- Place a free ad in the Lost and Found section of the Tucson newspapers at 573-4343. Remember to withhold some details about the animal to use to verify that any one claiming to be the owner is, in fact, really the owner of the animal.
- Check the Lost ads to see if any match the description of the found animal.
- Contact the Humane Society’s Lost and Found Department at 327-6088 and notify them of the animal’s description so that they may check it against their records of animals being reported lost. Then call the Pima Animal Care Center at 743 and provide a “Found” animal report.
If all of the above efforts fail to find the pet’s owner within two weeks, you need to consider placing the animal yourself. Please contact us (firstname.lastname@example.org) to see if we can admit the animal into one of FAIR’s placement programs.
Relinquishing an Animal to a Shelter
Taking an animal to Pima Animal Control Center (PACC, also known as “the pound”) or the Humane Society of Southern Arizona is not always the best choice. They are almost always full, and they kill over 19,000 of the animals they take in each year. PACC is so overrun with unclaimed pets, that they screen potential adopters very lightly.
Shelters and humane societies were created to care for stray and abused animals. They weren’t meant to be a drop-off for people who don’t want their pets anymore. Shelters, on average, take in 100 new animals or more each day. Let’s face it: there won’t be enough good homes for all of them. Even the best shelters can’t boast much more than a 50% adoption rate. Only the youngest, friendliest, cutest and best-behaved animals are going to be adopted, if they don’t contract a contagious disease first.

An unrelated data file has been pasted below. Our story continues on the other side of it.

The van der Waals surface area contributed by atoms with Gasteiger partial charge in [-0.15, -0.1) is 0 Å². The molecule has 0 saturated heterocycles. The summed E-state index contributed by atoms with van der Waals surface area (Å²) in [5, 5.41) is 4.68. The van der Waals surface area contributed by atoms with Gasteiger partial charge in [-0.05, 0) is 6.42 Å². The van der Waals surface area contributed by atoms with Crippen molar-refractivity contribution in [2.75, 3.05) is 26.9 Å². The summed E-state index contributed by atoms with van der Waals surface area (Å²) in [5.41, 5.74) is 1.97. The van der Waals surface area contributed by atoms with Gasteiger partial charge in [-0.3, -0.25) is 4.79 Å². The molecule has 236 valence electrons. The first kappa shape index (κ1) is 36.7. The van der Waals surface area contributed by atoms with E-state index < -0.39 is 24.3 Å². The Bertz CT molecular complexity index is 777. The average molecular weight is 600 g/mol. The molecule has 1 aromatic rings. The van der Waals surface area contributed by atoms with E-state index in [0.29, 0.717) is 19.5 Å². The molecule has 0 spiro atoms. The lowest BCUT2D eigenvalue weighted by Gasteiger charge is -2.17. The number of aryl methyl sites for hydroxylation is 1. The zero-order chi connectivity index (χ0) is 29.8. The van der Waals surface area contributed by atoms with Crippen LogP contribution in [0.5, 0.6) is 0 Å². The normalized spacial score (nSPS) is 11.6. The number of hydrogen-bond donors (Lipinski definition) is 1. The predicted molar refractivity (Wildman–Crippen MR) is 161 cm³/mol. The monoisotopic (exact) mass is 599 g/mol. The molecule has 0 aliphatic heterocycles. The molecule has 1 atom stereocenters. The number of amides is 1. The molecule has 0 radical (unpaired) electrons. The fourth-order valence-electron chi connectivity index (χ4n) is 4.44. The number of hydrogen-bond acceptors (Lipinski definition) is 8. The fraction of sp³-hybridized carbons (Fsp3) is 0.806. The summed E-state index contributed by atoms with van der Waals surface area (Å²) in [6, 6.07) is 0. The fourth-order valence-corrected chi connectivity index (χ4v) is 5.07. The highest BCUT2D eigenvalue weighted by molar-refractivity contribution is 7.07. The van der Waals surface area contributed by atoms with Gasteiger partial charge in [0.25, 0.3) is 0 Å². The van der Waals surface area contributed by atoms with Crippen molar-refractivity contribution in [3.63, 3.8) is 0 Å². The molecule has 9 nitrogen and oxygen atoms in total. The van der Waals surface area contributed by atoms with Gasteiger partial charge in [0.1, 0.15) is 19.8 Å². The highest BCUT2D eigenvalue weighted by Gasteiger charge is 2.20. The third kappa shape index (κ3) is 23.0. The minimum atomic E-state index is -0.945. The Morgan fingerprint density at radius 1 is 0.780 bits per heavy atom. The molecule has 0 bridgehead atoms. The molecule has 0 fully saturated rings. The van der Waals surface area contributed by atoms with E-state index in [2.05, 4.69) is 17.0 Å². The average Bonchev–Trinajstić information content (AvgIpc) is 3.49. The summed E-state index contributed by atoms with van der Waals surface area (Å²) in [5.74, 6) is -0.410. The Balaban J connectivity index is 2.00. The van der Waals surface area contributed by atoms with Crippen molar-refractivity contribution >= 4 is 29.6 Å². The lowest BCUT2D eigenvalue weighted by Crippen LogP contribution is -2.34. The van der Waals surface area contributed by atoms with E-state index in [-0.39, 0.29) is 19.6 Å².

By Arizona law, stray animals must be kept 72 hours for their owners to reclaim them. They may not be destroyed until that period is up. Animals given up by their owners aren’t protected by these laws. They may be killed at any time. Shelters don’t want to kill all these animals but they don’t have a choice. There just isn’t enough room for all of them. If the cages are full, which they typically are, chances are your pet, the one that gave you unconditional love and companionship, will be taken straight back to the euthanasia room. No second chance. No better home. No one to rescue him or her. Just an undeserved ending because you didn’t think ahead.
Being purebred won’t help your companion animal’s chances of adoption either: a surprisingly large percentage of the animals in many shelters are purebreds.